William and Arthur tinkered with bikes in their hometown of Milwaukee, Wis., but when they put a motor on a bicycle, they had no idea they were starting something that would grow to be big — very big.
Nor did they know their efforts would affect Mark Hamasaki’s life more than 100 later. William Harley and Arthur Davidson, along with Arthur’s brother William, teamed up and created a legendary American icon: Harley-Davidson Motors Company.
Wailua resident Mark Hamasaki has vivid memories of growing up on O‘ahu, where his uncles rode with the Sons of Hawai‘i. Motorcycle genes are in his blood; for him to get hooked on Harleys was to be expected. He used to ride dirt bikes with his employer, Rick at Burrell’s Painting. It was Burrell who influenced him to get his first Harley.
The boys from Milwaukee didn’t always have the right formula, but they weren’t afraid to experiment; an early prototype bike used an Evinrude outboard boat motor. Harley-Davidson got a big boost when they supplied 15,000 machines to the military during World War I. By 1920, they were the largest motorcycle manufacturer in the world, sold in 67 countries.
H-D was one of only two U.S. motorcycle makers to survive the Great Depression. The firm supplied an additional 90,000 machines for World War II, and fared well in the post-war boom. Then the Japanese attacked. No, this was not Pearl Harbor — it was Honda, which took its fun and affordable motorcycles to the U.S. in the 1960s. Harley-Davidson struggled and was sold to AMF in 1969. In 1981, it was sold again, but this time to a group of investors that happened to include William Davidson’s son, Willie.
Willie Davidson was a graduate of the Art Center College of Design and had worked in Ford’s design department. He is credited with resurrecting the Harley-Davidson brand by focusing on specialization and customization. The company abandoned small, lightweight motorcycles and concentrated on “Hogs.”
Harley-Davidson continues to expand its loyal customer base through clubs, events, museums and the licensing of the powerful Harley-Davidson brand and logo. Licensing alone brings in more than $40 million in revenue.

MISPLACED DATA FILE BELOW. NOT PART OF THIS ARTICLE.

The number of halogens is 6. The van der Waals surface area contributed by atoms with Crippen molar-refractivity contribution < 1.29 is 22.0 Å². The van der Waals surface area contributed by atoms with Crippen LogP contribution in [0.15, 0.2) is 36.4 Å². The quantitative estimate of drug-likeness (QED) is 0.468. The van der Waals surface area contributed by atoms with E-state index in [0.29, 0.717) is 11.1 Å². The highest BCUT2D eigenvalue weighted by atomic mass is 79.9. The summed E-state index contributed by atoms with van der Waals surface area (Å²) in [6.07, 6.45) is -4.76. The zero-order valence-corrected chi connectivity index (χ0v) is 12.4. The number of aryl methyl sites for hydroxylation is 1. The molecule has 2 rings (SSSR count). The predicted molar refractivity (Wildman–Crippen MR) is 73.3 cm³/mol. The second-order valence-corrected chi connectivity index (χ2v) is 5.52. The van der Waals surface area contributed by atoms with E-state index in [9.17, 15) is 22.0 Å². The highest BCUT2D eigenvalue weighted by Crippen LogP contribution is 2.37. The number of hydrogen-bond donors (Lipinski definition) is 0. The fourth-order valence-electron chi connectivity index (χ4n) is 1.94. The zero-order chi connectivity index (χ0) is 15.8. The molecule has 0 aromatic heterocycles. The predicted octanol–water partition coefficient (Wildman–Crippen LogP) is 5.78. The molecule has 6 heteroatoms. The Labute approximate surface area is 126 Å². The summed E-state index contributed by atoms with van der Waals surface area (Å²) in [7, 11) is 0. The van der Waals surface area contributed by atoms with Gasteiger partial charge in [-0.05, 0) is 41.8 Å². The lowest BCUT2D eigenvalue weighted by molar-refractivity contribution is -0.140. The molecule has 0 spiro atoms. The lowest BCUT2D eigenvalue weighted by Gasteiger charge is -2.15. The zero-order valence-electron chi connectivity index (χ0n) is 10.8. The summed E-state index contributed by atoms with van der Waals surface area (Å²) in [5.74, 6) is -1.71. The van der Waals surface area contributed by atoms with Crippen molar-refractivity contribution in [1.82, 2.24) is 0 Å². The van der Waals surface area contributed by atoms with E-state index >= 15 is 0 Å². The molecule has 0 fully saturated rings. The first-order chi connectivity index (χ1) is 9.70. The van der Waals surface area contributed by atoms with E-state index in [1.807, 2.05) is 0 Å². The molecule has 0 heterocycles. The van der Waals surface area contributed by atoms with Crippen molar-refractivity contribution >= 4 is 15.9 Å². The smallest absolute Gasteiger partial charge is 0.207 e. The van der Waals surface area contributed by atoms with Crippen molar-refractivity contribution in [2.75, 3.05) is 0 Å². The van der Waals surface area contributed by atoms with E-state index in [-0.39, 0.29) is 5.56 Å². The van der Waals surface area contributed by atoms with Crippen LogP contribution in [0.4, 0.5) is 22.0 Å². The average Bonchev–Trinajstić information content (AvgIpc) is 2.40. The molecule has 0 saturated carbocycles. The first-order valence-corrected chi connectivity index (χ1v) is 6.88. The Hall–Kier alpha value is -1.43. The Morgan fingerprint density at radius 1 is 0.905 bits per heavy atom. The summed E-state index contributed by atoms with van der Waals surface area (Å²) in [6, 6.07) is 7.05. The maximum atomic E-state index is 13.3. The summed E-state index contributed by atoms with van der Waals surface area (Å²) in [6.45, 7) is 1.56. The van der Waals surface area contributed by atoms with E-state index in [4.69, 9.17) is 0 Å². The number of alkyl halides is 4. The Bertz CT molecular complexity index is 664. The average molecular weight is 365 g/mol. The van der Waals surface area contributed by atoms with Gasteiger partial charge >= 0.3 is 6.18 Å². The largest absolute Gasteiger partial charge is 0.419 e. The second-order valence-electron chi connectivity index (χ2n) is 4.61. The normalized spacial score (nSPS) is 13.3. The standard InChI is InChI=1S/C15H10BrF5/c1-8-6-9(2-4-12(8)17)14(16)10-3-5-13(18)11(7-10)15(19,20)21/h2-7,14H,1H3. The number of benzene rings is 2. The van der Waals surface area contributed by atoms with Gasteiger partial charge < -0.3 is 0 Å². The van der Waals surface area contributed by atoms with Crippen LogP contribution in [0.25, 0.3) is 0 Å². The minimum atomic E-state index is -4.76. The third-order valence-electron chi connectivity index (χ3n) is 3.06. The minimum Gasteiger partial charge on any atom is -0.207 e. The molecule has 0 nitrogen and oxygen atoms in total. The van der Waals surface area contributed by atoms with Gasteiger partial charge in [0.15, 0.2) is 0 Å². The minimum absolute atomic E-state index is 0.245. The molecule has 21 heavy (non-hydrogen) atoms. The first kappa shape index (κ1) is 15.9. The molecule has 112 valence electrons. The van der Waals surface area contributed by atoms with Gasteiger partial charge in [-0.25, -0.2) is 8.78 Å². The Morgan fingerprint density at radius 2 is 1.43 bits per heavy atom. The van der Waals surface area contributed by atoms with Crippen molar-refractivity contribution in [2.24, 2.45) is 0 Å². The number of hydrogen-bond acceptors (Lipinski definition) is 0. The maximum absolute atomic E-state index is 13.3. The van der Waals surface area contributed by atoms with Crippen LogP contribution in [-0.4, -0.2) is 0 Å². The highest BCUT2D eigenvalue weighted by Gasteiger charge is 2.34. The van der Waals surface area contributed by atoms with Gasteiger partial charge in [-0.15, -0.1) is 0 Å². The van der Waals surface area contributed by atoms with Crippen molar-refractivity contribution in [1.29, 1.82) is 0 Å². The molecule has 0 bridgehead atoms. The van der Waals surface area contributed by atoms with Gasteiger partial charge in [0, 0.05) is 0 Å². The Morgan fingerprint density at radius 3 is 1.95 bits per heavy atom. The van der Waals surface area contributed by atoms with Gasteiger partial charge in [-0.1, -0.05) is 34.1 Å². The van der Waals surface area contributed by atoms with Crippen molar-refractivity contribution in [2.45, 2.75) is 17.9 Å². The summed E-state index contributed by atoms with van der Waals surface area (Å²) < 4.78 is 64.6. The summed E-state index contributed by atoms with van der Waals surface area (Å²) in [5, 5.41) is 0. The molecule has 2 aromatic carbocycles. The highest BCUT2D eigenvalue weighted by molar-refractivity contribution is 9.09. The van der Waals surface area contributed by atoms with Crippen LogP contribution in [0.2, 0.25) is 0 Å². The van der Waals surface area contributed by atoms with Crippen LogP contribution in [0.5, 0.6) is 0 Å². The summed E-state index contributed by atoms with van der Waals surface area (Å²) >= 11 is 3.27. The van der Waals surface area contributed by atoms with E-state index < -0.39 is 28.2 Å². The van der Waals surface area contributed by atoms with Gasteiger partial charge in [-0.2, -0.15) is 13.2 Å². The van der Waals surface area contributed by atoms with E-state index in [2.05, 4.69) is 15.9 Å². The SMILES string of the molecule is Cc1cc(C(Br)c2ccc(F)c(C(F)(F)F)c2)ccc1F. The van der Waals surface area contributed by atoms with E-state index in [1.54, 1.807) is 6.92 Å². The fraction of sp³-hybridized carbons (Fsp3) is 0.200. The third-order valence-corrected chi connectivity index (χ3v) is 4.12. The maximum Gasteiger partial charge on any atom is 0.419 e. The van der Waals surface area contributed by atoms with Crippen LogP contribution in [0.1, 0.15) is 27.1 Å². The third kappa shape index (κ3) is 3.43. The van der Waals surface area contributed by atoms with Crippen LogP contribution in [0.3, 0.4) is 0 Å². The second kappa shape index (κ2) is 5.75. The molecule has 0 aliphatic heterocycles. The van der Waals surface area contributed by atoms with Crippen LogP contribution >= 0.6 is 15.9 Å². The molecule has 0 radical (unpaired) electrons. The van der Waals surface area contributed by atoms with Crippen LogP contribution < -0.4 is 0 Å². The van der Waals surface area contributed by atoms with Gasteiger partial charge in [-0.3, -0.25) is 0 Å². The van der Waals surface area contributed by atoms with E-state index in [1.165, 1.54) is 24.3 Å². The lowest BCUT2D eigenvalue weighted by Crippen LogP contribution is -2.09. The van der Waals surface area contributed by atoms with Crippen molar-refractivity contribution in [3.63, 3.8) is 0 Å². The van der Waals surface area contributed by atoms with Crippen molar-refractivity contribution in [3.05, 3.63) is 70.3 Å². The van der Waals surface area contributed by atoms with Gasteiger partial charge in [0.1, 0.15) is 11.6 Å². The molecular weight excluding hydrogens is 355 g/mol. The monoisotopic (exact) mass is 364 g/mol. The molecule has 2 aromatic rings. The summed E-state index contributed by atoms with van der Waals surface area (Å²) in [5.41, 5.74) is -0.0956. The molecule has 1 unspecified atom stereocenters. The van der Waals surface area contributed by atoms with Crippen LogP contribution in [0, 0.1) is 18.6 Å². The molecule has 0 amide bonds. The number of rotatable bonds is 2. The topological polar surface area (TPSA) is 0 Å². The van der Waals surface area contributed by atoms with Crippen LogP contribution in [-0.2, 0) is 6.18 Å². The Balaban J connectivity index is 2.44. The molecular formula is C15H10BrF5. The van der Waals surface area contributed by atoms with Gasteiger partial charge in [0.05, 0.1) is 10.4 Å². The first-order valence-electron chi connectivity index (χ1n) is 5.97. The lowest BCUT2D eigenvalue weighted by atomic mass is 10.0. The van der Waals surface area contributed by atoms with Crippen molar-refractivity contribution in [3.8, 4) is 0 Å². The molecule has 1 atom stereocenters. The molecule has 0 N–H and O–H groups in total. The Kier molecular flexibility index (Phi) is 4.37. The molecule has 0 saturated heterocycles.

Hamasaki’s ‘91 Harley-Davidson is one fine example of the customization Willie Davidson had envisioned. This “pro street”-style bike was built on Kaua‘i by Spence at S&S Speed Shop, originally owned by a Wailua biker.
In 2007, Hamasaki bought the bike for $20,000 and then invested another $20,000 in additional modifications, also done by S&S. “Jay Boy” at Kaua‘i Harley-Davidson keeps the bike in tip-top condition.
For show, the tank and fenders were painted jet black with subtle fuchsia “ghost flames” rendered by Cosmic Airbrush Designs on O‘ahu. The front wheel was extended by tilting the front fork an additional seven degrees. Polished billet aluminum is a design theme carried out through the use of an aerodynamic Headwinds headlight. Performance Machinery controls with knurled handgrips on the 18s on the back.
In the “go” department, Hamasaki’s machine has an aftermarket Ultima El Bruto 107 cubic-inch engine that feeds into a stock Harley five-speed transmission. The standard chain drive was swapped out for an Ultima three-inch belt drive, resulting in a quieter, vibration-free ride.
For comfort, the rider sits astride a Danny Gray seat by Arlen Ness Designs. A Platinum adjustable air suspension smoothes out the bumps, and the whole package receives an exclamation point by way of the sparkling Vance & Hines downdraft exhaust pipes with viper-style hot tips. Just by looking, one can tell this isn’t your average Harley-Davidson!
Corrections and clarifications: Last week’s column stated that “Kaua‘i Classic Car Cruisers” gathers at Kukui‘ula Bubba Burgers (second Friday) and Hanapepe Art Night (third Friday). The group’s actual name is “Kaua‘i Kruisers,” not to be confused with “Kaua‘i Classic Cars,” a group often seen in local parades and at their own car shows.